BYU Moves to No. 1 in Vic So'oto's Latest Listing

No secret to major college football recruiters, the proverbial cat was let out of the bag last week when a Samoan LDS prospect that BYU is aggressively pursuing was named the "No. 1 tight end in the west" and the 41st overall recruit in the west's top "Hot 100" at any position by <b></b>.

"Big Vic" So'oto's surprise reaction to his son's (Vic So'oto) latest national recognition was "Wow."

Father and son attended the BYU summer camp several weeks ago. "I think it's the best one (campus) I've seen so far and I really made a good connection with the coaches. It's great. I liked it a lot," the younger So'oto recalled.

"I didn't think of BYU as one of my top choices, but they are now," the younger So'oto said. "I would say they are No. 1 on my list. I'm just glad to meet all the coaches because letters don't really do anything. The coaches were very sincere and very honest."

His father concurred. "They're great coaches. I think BYU really moved up to the No. 1 spot right now. Mike Empey was there, Lance Reynolds was there and another guy was there. Every station that Vic went to they were right on him, so that was really neat. They showed they were really interested in him."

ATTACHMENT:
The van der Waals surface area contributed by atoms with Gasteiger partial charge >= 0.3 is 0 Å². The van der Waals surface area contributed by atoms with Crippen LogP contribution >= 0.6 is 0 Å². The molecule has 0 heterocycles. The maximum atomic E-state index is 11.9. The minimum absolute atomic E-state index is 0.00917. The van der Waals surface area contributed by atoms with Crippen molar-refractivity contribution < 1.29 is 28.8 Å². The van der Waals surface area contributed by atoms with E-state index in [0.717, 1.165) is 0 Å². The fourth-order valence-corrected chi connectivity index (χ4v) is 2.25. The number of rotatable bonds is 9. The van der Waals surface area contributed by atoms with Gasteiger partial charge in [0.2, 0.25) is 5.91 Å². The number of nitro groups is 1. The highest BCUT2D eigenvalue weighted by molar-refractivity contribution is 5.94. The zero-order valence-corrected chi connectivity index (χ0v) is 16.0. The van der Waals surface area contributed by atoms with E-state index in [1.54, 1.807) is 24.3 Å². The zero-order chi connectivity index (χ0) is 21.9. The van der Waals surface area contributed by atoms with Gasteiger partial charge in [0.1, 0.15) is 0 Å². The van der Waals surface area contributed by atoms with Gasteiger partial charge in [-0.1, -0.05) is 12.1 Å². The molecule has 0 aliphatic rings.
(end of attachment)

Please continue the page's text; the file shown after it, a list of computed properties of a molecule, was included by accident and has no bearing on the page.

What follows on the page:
Vitale So'oto, a 6-4, 220 pound tight end/linebacker star from Carlsbad High School in San Diego, earned MVP honors at the Cougar camp. He is being recruited to play at either position in college. Carlsbad head coach Bob McAllister called him the "best sophomore the program has ever had" early last year.

McAllister added he thought So'oto's best college prospects were at tight end. "He needs to put on some weight, but he has the body to do it. Vic has a great work ethic and I believe he can be a prototype tight end in college."

Despite playing most of his junior season with a nagging sprained ankle, So'oto still managed 18 catches for more than 400 yards and two touchdowns. On defense, he recorded 80 tackles and three forced fumbles. He noted, however, that BYU coaches were looking for him to play tight end, adding his BYU experiences "were far beyond" his expectations.